When it comes to self-esteem, it appears that most young people believe “Too much of a good thing is never enough.”
Using questionnaires which included the Narcissistic Personality Inventory— the most widely used measure of narcissism in social psychological research— three researchers from The Ohio State University and Brookhaven National Laboratory in Upton, New York conducted two separate studies of 282 students that gauged the desire for praise, as well as the desire to engage in sex, drink alcohol, get a paycheck, eat a favorite food or see a best friend.
The studies were conducted by Ohio State professors Brad Bushman and Jennifer Crocker, as well as Scott Moeller of Brookhaven National Laboratory. The research team found that college students valued experiences that boosted their self-esteem, such as receiving a good grade or a compliment, more than any other pleasant activity they were asked about.
The surprising findings were reported online in a Journal of Personality article titled Sweets, Sex, or Self-Esteem? Comparing the Value of Self-Esteem Boosts with Other Pleasant Rewards, The article will soon be available in a printed issue.
In the first study, lead researcher Bushman and his team surveyed 130 University of Michigan students, asking them to think about their favorite food, sexual activity and self-esteem building experiences. The students then had to rate how much they liked those items or activities—asking themselves how pleasant it would be to eat it, do it or have it—and how badly they wanted the item or experience on a scale from one to five.
In the second study, 152 students rated how much they wanted and liked the same pleasurable experiences described in the first study as well as receiving a paycheck, seeing a best friend and drinking alcohol.
USA Today explains that part of what the researchers analyzed was the difference between “liking” and “wanting,” based on study participants’ self-reports. Students said that they liked the rewards listed in the study more than they actually wanted them, which Bushman says is considered healthy. However, the liking-wanting distinction was smallest for self-esteem, suggesting a stronger desire for it than the other rewards.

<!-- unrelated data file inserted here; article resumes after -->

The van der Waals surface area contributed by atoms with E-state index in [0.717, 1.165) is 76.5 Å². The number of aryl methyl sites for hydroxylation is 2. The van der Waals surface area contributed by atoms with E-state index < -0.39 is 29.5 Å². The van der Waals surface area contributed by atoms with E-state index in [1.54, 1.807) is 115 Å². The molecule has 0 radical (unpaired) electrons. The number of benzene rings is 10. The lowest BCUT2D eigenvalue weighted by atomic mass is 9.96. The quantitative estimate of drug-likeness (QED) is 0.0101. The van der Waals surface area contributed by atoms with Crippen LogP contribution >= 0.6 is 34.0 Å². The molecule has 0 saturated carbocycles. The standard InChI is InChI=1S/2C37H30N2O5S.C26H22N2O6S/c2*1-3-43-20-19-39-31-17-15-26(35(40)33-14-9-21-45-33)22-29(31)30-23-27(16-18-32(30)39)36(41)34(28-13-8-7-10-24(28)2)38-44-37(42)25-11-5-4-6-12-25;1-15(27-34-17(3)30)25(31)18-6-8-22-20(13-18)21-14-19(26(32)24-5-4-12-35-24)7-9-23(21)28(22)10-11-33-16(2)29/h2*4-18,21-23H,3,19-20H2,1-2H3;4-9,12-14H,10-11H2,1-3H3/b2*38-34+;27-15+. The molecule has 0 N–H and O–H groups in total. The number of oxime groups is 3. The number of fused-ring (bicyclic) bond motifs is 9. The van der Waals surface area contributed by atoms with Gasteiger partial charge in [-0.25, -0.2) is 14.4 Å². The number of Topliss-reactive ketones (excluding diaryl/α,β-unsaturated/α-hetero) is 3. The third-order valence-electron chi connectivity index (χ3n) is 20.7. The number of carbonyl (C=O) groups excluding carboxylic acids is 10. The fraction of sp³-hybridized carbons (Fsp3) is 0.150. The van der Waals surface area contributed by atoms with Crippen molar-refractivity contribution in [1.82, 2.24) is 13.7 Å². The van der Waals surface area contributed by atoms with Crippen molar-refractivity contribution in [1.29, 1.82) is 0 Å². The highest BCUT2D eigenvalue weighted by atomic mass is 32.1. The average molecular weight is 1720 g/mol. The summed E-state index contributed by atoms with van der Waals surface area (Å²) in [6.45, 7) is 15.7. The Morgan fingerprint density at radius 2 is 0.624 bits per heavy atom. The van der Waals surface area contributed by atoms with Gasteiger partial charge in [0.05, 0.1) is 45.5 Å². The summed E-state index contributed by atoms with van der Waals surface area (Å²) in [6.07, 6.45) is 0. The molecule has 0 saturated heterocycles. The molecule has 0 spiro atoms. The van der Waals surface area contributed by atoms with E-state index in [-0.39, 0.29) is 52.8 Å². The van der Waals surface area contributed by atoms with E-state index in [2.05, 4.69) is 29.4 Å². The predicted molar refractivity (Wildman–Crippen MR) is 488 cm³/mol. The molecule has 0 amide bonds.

“These are college students; look at this list of activities. College students love sex, they love to eat — any place there is free food, they are there,” Bushman told LiveScience. “And yet they love self-esteem more.”
When broken down by gender, male students preferred self-esteem boosting activities to all other activities. Among female students, though, self-esteem boosts—such as those linked with getting a good grade or a compliment—rated parallel with money and friends.
Bushman reports that his research group’s findings represent a problematic obsession with self-esteem. He believes that Americans have come to think of boosting self-esteem as a solution to many societal problems, such as teen pregnancy and drug abuse.
The study participants also took a test which they were told measured intellectual ability. They were told if they waited 10 minutes, their score would be recalculated with a method that usually produced better results. The students who highly valued self-esteem were more likely to stay to get the higher scores.
“The problem isn’t with having high self-esteem; it’s how much people are driven to boost their self-esteem,” says Bushman’s co-researcher Jennifer Crocker. “When people highly value self-esteem, they may avoid doing things such as acknowledging a wrong they did. Admitting you were wrong may be uncomfortable for self-esteem at the moment, but ultimately, it could lead to better learning, relationships, growth and even future self-esteem.”
Bushman says self-esteem levels have been rising ever since a widely used standard was developed in 1965. "People seem to value it more highly today than in the past.”
Robert Reasoner of Port Ludlow, Washington has been involved with the self-esteem movement for forty years. He believes self-esteem offers confidence in your ability to deal with life’s challenges and a sense of personal worth, as opposed to generalized praise and undeserved rewards.
Reasoner, who was a founder of the National Association for Self-Esteem, an organization developed to “fully integrate self-esteem into the fabric of American society so that every individual, no matter what their age or background, experiences personal worth and happiness,” told USA Today that “All humans want to have positive emotional feelings about themselves.”
In 2007, MSNBC reported that a study conducted by a group of five psychologists found that today’s college students are more narcissistic and self-centered than their predecessors.
“We need to stop endlessly repeating ‘You’re special’ and having children repeat that back,” the study’s lead author, Professor Jean Twenge of San Diego State University, said at the time. “Kids are self-centered enough already.”
Melissa Rhone earned her Bachelor of Music in Education from the University of Tampa. She resides in the Tampa Bay area and enjoys writing about college, pop culture, and epilepsy awareness.
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